We appreciate each and every vote cast for us as nominees for the second annual Country Living Magazine Blue Ribbon Blogger Awards. Sadly, they were not enough to clinch the “Reader’s Choice” honor. (According to Mitt Romney, we should have offered contraceptives, amnesty, aid for dependent children and other “free stuff.”) But even better, the judges picked us as the year’s best new cooking blog! We heard the news when we were in Normandy, but had to keep mum until Tuesday, when we were treated to a lovely fête that encompassed an office tour, information about event sponsor Rust-oleum (Steve will forever cherish the knowledge that its inventor originally called it “Fish-oleum”) and a congratulatory lunch atop Hearst Tower overlooking Central Park.
We could go on about the admiring comments, the excitement of a free trip to New York (including meeting the fabulous Bacon Biscuit IRL and trying her delicious bacon candy) and the Sally Field-esque realization that yes, somebody likes us—really likes us! Instead, we’ve decided to honor Chez Panisse’s simple roast chicken. As the intro to the recipe in Paul Bertolli and Alice Waters’ 1988 Chez Panisse Cooking (on which we long ago wrote “Perfect!”) states:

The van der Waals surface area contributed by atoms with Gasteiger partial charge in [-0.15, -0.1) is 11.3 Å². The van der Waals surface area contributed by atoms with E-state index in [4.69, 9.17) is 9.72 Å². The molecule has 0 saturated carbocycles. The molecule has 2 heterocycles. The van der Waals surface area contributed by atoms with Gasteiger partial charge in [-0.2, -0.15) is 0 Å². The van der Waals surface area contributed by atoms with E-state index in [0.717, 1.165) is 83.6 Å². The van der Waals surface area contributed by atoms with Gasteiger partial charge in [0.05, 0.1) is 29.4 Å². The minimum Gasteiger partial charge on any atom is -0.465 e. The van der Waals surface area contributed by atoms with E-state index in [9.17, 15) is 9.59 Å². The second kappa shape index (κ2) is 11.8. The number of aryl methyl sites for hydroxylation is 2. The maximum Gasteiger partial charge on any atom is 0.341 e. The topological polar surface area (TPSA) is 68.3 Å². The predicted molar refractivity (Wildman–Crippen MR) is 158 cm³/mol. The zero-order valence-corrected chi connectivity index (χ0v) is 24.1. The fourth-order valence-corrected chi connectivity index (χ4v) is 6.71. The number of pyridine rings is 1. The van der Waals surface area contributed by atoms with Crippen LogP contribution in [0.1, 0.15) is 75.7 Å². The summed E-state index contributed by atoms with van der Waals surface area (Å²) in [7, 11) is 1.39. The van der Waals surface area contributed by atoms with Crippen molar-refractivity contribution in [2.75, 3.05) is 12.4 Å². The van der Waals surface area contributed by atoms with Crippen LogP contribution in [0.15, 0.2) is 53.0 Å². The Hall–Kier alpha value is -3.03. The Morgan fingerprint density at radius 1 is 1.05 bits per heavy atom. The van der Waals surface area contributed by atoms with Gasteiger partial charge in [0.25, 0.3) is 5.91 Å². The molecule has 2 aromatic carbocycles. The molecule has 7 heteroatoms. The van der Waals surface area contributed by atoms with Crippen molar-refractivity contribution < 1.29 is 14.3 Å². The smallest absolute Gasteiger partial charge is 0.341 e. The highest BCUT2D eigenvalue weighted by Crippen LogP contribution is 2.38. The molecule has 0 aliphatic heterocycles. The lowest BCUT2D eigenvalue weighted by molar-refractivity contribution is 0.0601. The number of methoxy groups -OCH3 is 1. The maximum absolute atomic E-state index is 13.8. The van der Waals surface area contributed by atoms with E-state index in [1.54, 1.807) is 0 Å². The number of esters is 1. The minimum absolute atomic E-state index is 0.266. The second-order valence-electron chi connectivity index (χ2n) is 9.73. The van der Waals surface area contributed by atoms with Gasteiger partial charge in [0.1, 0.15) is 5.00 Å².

More than a recipe, this is a tribute to roast chicken, which can hardly be improved upon by the additions of a sauce or fancy seasonings. A well-roasted chicken requires neither of these embellishments. By itself it is plenty juicy and its crisp skin heightens the flavor of the flesh much like a sauce.
We basically started this blog as a handy way to reference our favorite recipes, after all—but somehow we’ve ended up with interesting new friends all over the world. Hooray, Internet, and thank you Country Living!
(adapted from Paul Bertolli and Alice Waters’ Chez Panisse Cooking)
- 1 free-range, preferably locally-raised, chicken (3-4 lbs.)
- Cayenne pepper
- Kosher salt
- Black pepper
- Bunch of herbs (optional)
Liberally season the chicken. Do not skimp on the salt. If you have some thyme, rosemary and/or parsley, you can stuff some into the cavity.
Place the bird in a roasting pan without a rack. Let it come to room temperature.
Preheat oven to 400°.
Roast the bird for 1 hour. Let it cool for at least 5 minutes before carving.